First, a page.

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Meet Our Supporters - Chuck Smith Family
Posted Mar 27, 2013
Chuck and Nancy Smith began supporting Raising Special Kids (then known as Pilot Parents) more than 30 years ago because a close friend was involved with the organization. The Smiths had no idea when they donated the group’s first computer that their lives and the organization would be entwined indefinitely.
In 1984, Nancy gave birth to the couple’s second set of twins, a pair of girls who brought the number of children to eight. Within a few months of the girls’ arrival, Nancy, a nurse, suspected something was wrong with one of the girls. Their daughter Courtney was first diagnosed with cerebral palsy, then later with severe cognitive disabilities. Chuck and Nancy both agree that when their daughter was young, things were much easier.
“But as Courtney began to grow up,” said Chuck, “that’s when Raising Special Kids made a huge impact.” The Smiths relied on Raising Special Kids to help them learn all they could about understanding and navigating the special education system, Courtney’s rights, and the Individual Education Plan process.
They decided early on that they wanted Courtney to have the fullest life possible and they wanted her to be visible in their community, so they enrolled her in their neighborhood elementary school, where her brothers and sisters attended class. Armed with the knowledge and information acquired from Raising Special Kids, they worked with the school on an IEP for the first year. “Raising Special Kids helped make us secure in knowing what was right for Courtney,” said Chuck. “They also helped us manage our expectations,” Nancy added. The school, Chuck remembers, seemed surprised that Courtney did not come with a book of instructions.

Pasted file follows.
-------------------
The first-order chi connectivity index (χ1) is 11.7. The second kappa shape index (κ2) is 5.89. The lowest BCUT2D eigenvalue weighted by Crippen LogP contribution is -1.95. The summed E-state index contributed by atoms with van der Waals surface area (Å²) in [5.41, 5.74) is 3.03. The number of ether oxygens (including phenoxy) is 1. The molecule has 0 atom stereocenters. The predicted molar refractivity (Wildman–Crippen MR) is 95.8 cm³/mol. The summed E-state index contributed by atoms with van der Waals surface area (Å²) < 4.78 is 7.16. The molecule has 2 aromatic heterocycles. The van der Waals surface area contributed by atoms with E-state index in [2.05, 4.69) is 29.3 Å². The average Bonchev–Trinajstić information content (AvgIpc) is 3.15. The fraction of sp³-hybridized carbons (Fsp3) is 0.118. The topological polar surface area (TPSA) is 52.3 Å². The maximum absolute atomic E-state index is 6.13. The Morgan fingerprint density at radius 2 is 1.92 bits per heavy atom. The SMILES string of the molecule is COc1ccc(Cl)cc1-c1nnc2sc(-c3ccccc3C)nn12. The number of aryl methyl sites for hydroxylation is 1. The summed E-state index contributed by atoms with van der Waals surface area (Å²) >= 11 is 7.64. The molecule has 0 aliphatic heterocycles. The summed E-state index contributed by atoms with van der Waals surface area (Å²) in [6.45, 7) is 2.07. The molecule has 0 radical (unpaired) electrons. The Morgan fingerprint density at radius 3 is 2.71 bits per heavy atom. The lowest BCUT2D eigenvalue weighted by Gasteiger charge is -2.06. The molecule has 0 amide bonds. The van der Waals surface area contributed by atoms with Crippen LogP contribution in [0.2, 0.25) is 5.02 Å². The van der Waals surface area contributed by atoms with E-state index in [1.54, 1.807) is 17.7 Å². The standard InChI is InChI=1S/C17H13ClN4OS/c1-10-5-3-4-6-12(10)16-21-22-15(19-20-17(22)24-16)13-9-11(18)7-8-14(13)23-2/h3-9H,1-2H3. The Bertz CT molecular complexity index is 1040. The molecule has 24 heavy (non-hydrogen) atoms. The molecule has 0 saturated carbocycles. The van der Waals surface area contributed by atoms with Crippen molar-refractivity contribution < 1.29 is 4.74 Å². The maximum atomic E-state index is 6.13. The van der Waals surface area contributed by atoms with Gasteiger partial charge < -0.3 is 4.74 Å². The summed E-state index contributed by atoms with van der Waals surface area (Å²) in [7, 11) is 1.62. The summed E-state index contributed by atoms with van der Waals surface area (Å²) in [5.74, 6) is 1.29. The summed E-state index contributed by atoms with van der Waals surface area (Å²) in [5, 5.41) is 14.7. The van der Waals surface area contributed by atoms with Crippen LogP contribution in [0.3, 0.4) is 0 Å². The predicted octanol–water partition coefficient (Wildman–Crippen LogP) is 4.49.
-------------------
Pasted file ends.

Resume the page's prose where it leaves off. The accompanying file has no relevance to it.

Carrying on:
After Courtney’s first year at the neighborhood school, the administration wanted to move her to a self-contained classroom at a distant elementary school until she could develop language skills. “They didn’t seem to understand that Courtney was never going to talk,” said Nancy. The issue had reached the point of Due Process with ensuing litigation when the Smiths attended Courtney’s second IEP meeting.
When the Smiths arrived for the meeting, they found 12 school administrators, special education experts and a psychologist. Chuck took one look at the room, squeezed Nancy’s hand and stated “This isn’t a fair fight, they don’t have a chance.” Said Nancy, “Raising Special Kids gave us the education and confidence we needed to effectively argue our case.”
Courtney attended a neighboring elementary school; she remained in a typical classroom, with an aide, and continued to be part of the community.
As Courtney got older, Chuck and Nancy, and their children, became advocates for people with special needs, volunteering for Raising Special Kids; serving on state boards and giving presentations at workshops and conferences. Chuck was a Raising Special Kids Board member for seven years, serving as Board Chairman for two years.
The Smiths remain staunch supporters and advocates, giving generously of their time, treasure and talents to ensure other families have access to Raising Special Kids and the same chance to achieve the best possible outcomes for their children with special health needs.